WA government flooded with applications
New entrants to the housing market could also access the $10,000 first-time homebuyer subsidy as well as stamp duty concessions, a benefit of almost $70,000.
The grants were announced in early June 2020, at the start of the COVID-19 pandemic when a housing price slump was expected, and had tight deadlines, which were later extended.
Financial records from the WA government show that more than 19,000 applications for its Building Bonus were submitted by the end of January 2021, of which around 14,000 were received by December 2020.
“It was something that we hadn’t anticipated and weren’t prepared for because we were entering this space after five years of historic lows, so we didn’t have the manpower to be able to do in the face of such a sudden increase in demand. »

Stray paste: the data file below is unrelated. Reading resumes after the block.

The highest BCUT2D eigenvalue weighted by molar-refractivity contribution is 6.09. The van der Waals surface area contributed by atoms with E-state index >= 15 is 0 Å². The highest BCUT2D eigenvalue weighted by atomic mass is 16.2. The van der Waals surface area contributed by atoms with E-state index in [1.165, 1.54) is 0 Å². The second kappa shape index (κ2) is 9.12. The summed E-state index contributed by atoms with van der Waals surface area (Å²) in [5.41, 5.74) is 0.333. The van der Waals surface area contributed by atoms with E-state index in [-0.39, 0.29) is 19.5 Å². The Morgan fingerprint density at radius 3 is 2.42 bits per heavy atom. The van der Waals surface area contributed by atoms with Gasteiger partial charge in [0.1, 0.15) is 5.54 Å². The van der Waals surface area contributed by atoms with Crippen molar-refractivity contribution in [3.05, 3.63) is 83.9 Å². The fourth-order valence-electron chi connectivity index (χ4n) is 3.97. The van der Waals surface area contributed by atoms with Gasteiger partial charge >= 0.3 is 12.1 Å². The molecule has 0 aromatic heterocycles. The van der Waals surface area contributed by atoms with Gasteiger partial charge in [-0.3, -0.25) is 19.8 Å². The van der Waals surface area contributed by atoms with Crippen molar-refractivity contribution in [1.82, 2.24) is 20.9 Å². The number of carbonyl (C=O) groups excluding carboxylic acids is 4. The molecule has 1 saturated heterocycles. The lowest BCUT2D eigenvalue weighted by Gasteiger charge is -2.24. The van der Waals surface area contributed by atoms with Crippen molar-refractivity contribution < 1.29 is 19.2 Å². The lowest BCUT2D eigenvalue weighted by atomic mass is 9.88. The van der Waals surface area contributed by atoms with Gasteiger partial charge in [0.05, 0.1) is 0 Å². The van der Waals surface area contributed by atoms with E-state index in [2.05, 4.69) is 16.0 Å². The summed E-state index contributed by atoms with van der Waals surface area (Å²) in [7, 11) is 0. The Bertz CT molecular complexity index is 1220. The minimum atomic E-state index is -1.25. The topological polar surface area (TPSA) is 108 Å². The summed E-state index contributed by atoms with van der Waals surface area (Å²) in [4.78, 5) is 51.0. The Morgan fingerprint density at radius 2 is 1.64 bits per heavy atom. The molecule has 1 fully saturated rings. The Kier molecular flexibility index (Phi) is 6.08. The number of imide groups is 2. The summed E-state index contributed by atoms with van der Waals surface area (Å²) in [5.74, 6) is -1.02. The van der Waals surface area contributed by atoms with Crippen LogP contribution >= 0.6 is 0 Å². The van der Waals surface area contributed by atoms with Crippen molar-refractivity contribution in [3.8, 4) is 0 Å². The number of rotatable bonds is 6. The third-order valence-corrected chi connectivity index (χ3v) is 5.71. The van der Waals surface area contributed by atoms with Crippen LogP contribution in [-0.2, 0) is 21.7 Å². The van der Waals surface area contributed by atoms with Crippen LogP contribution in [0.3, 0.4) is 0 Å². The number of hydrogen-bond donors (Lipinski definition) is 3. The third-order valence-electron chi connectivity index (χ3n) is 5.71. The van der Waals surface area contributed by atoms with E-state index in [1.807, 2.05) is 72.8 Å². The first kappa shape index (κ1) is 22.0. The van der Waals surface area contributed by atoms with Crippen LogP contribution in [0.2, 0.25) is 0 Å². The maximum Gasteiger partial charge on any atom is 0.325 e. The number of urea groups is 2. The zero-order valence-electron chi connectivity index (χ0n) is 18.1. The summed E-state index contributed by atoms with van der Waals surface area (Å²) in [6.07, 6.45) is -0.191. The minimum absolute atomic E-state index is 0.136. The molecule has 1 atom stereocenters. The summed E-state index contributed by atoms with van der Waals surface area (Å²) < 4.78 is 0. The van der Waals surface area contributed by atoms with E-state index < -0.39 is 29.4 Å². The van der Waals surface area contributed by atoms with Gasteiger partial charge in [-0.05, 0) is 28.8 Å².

The family faces another year in cramped quarters
While the Kirtisinghams have said they are grateful for the government grants, delays to their project have cost them dearly and, like other borrowers, they also see interest rates likely to rise soon.
“But we know other people who have longer delays and who have [bigger] price increases than us,” Ms. Kirtisingham said.
They expect to spend the next 12 months paying rent, mortgage and utility bills on two properties, while living in a small space with three-year-old Ruby and little Chloe.
“We signed before I was pregnant with our seven-month-old child,” Ms Kirtisingham said.
“We rented an apartment two by two thinking surely by February  it will be done by then, but we still have a seven month old in our room because we have no other room. »